Reckless conduct. Gross carelessness. Felony lying. Manslaughter. These charges aren’t facing a hardened criminal or a mafia boss. They relate to an oil spill. Finally, after decades of cleanup, a slick-slathered Louisiana island has been reborn.
Picture Louisiana’s outline as a stocking-clad foot. Upon inspection, the sock appears tattered. Those “tatters” are numerous small islands: Isle Grand Terre, Beauregard, and many others. Queen Bess Island is there too, barely a blip in the Gulf of Mexico, about 45 miles south of New Orleans.
Queen Bess is one of Louisiana’s largest breeding colonies for brown pelicans. In 1956, the marshy island was 45 acres. By 2010, it had shrunk to about 15 acres. Flooding and rising ocean levels gulped up the land. Yet every summer, about 6,500 brown pelicans—plus 3,000 smaller seabirds—crammed their nests onto that itty-bitty plot of land.
The situation on Queen Bess was bleak for the birds. Then tragedy struck.
Deepwater Horizon was a floating oil-drilling rig owned by energy giant BP (British Petroleum). In April 2010, gas from an underwater well exploded. Fire sank the rig. Eleven people died. The well spewed more than 100 million gallons of oil into the gulf over the next 87 days. The oil spread . . . for miles.
When the slick reached Queen Bess Island, more than 1,000 birds perished. Brown pelicans struggled, their wings weighed down by black muck. Fish, dolphins, birds, and sea plants died. The incident became one of the largest environmental disasters in U.S. history.
BP has been paying for environmental damage from the spill. With the money, Louisiana officials restored Queen Bess as a pelican habitat. Contractors for Louisiana’s Coastal Protection and Restoration Authority added over 30 acres back using sand from the Mississippi River. They’ve planted about 24,000 woody plants for species to use for building nests—and built a line of offshore seawalls. These will slow erosion and provide calm water for young birds.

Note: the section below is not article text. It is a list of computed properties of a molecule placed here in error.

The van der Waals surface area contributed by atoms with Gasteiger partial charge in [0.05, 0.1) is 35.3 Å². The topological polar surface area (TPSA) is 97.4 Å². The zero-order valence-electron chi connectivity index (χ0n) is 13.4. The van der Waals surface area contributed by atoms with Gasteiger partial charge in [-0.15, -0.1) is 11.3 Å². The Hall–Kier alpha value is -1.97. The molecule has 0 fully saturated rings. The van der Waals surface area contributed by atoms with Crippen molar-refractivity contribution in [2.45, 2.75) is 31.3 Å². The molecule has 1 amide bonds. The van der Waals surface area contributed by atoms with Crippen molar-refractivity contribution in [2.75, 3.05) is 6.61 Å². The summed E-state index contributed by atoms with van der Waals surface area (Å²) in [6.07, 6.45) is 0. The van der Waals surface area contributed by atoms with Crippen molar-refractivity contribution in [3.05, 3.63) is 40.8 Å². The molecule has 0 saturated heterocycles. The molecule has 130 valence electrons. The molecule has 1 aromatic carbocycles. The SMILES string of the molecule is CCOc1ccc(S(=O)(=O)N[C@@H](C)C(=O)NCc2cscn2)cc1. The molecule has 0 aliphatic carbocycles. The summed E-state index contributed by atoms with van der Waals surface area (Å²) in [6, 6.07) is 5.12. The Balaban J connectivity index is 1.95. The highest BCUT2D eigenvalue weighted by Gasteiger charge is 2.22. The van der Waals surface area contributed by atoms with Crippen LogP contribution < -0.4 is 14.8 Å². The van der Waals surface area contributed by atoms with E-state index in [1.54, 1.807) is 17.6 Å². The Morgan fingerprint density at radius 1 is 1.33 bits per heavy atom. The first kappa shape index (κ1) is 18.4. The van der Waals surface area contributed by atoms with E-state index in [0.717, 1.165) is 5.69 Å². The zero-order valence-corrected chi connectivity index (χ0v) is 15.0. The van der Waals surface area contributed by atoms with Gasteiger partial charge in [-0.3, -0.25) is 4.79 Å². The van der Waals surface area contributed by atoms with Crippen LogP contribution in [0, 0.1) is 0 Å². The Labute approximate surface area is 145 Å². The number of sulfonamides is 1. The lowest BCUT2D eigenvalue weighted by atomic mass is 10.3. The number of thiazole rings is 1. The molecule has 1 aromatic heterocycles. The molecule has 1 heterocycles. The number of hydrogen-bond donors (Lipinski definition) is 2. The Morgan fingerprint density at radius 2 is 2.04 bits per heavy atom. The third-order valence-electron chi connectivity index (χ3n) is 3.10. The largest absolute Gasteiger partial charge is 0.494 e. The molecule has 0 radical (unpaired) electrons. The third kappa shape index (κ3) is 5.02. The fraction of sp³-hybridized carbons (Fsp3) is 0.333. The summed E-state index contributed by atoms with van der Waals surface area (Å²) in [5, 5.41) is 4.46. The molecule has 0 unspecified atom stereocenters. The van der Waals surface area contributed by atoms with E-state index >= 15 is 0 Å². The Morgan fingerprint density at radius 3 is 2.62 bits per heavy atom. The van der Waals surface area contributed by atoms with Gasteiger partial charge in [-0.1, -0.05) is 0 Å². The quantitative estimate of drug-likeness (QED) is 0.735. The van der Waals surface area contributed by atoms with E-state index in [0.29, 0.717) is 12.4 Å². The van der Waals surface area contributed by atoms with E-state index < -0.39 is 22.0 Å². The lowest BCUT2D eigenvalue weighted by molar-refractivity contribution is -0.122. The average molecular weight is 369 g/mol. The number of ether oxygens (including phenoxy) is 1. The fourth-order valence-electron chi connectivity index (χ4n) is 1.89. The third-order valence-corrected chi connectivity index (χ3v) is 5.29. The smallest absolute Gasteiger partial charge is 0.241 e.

God promises to renew His creation—including you and me. God tells us that He “will Himself restore, confirm, strengthen, and establish you.” (1 Peter 5:10)
Before restoration on Queen Bess, crowding had made the shrubs look like apartment houses, nest above nest: a gull on the ground, an egret in middle branches, and a brown pelican at the top. Biologist Todd Baker supervises the island’s restoration. He says, “It was cool to look at but not necessarily good for those birds.”
Today, there’s plenty of room for pelicans, skimmers, terns, and other birds to spread their wings.